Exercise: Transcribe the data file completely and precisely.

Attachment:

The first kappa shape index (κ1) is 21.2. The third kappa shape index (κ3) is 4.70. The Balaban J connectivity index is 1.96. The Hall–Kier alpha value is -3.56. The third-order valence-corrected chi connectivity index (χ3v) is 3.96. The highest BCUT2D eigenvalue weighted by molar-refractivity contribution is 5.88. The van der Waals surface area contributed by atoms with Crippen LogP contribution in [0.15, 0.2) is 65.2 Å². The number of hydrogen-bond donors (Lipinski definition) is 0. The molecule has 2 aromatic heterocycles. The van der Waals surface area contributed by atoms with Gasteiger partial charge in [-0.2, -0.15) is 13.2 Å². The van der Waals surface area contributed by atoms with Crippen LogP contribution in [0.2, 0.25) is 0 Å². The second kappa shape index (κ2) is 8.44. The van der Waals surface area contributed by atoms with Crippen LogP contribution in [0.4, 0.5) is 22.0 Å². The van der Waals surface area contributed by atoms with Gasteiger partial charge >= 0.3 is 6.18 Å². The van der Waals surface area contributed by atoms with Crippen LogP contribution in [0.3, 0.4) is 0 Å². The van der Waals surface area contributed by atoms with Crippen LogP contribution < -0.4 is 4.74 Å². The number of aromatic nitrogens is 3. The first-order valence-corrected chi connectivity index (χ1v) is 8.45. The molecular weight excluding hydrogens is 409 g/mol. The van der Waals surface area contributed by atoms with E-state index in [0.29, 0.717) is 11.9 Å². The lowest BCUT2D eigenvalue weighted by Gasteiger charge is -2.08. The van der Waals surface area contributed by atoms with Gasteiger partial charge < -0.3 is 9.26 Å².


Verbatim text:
The first kappa shape index (κ1) is 21.2. The third kappa shape index (κ3) is 4.70. The Balaban J connectivity index is 1.96. The Hall–Kier alpha value is -3.56. The third-order valence-corrected chi connectivity index (χ3v) is 3.96. The highest BCUT2D eigenvalue weighted by molar-refractivity contribution is 5.88. The van der Waals surface area contributed by atoms with Crippen LogP contribution in [0.15, 0.2) is 65.2 Å². The number of hydrogen-bond donors (Lipinski definition) is 0. The molecule has 2 aromatic heterocycles. The van der Waals surface area contributed by atoms with Gasteiger partial charge in [-0.2, -0.15) is 13.2 Å². The van der Waals surface area contributed by atoms with Crippen LogP contribution in [0.2, 0.25) is 0 Å². The second kappa shape index (κ2) is 8.44. The van der Waals surface area contributed by atoms with Crippen LogP contribution in [0.4, 0.5) is 22.0 Å². The van der Waals surface area contributed by atoms with Gasteiger partial charge >= 0.3 is 6.18 Å². The van der Waals surface area contributed by atoms with Crippen LogP contribution in [0.3, 0.4) is 0 Å². The van der Waals surface area contributed by atoms with Crippen LogP contribution < -0.4 is 4.74 Å². The number of aromatic nitrogens is 3. The first-order valence-corrected chi connectivity index (χ1v) is 8.45. The molecular weight excluding hydrogens is 409 g/mol. The van der Waals surface area contributed by atoms with E-state index in [0.29, 0.717) is 11.9 Å². The lowest BCUT2D eigenvalue weighted by Gasteiger charge is -2.08. The van der Waals surface area contributed by atoms with Gasteiger partial charge < -0.3 is 9.26 Å².